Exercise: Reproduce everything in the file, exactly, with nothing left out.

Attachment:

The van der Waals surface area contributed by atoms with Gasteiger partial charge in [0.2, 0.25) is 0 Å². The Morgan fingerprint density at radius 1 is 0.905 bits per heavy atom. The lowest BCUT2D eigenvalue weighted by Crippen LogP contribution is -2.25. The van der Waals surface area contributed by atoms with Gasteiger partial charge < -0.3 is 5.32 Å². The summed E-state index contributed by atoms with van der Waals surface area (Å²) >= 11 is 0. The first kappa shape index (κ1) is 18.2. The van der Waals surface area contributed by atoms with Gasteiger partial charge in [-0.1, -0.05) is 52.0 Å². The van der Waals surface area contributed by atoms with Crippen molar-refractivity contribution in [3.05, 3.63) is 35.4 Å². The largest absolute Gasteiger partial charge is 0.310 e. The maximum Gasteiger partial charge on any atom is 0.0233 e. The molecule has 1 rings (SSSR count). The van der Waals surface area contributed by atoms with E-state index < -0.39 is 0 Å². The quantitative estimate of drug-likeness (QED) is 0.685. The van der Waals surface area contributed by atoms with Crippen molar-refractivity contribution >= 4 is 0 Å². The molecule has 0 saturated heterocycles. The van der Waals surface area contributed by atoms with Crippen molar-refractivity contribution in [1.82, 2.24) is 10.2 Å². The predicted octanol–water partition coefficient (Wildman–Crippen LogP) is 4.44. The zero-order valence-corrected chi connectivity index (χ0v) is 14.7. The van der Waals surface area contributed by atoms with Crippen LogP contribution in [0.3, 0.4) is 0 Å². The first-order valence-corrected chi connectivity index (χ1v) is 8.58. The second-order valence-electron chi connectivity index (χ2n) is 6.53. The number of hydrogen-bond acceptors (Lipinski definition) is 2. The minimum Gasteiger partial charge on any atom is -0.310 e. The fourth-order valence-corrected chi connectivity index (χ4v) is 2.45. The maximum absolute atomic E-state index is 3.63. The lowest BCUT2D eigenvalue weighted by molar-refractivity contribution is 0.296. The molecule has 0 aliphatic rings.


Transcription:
The van der Waals surface area contributed by atoms with Gasteiger partial charge in [0.2, 0.25) is 0 Å². The Morgan fingerprint density at radius 1 is 0.905 bits per heavy atom. The lowest BCUT2D eigenvalue weighted by Crippen LogP contribution is -2.25. The van der Waals surface area contributed by atoms with Gasteiger partial charge < -0.3 is 5.32 Å². The summed E-state index contributed by atoms with van der Waals surface area (Å²) >= 11 is 0. The first kappa shape index (κ1) is 18.2. The van der Waals surface area contributed by atoms with Gasteiger partial charge in [-0.1, -0.05) is 52.0 Å². The van der Waals surface area contributed by atoms with Crippen molar-refractivity contribution in [3.05, 3.63) is 35.4 Å². The largest absolute Gasteiger partial charge is 0.310 e. The maximum Gasteiger partial charge on any atom is 0.0233 e. The molecule has 1 rings (SSSR count). The van der Waals surface area contributed by atoms with E-state index < -0.39 is 0 Å². The quantitative estimate of drug-likeness (QED) is 0.685. The van der Waals surface area contributed by atoms with Crippen molar-refractivity contribution >= 4 is 0 Å². The molecule has 0 saturated heterocycles. The van der Waals surface area contributed by atoms with Crippen molar-refractivity contribution in [1.82, 2.24) is 10.2 Å². The predicted octanol–water partition coefficient (Wildman–Crippen LogP) is 4.44. The zero-order valence-corrected chi connectivity index (χ0v) is 14.7. The van der Waals surface area contributed by atoms with Crippen LogP contribution in [0.3, 0.4) is 0 Å². The first-order valence-corrected chi connectivity index (χ1v) is 8.58. The second-order valence-electron chi connectivity index (χ2n) is 6.53. The number of hydrogen-bond acceptors (Lipinski definition) is 2. The minimum Gasteiger partial charge on any atom is -0.310 e. The fourth-order valence-corrected chi connectivity index (χ4v) is 2.45. The maximum absolute atomic E-state index is 3.63. The lowest BCUT2D eigenvalue weighted by molar-refractivity contribution is 0.296. The molecule has 0 aliphatic rings.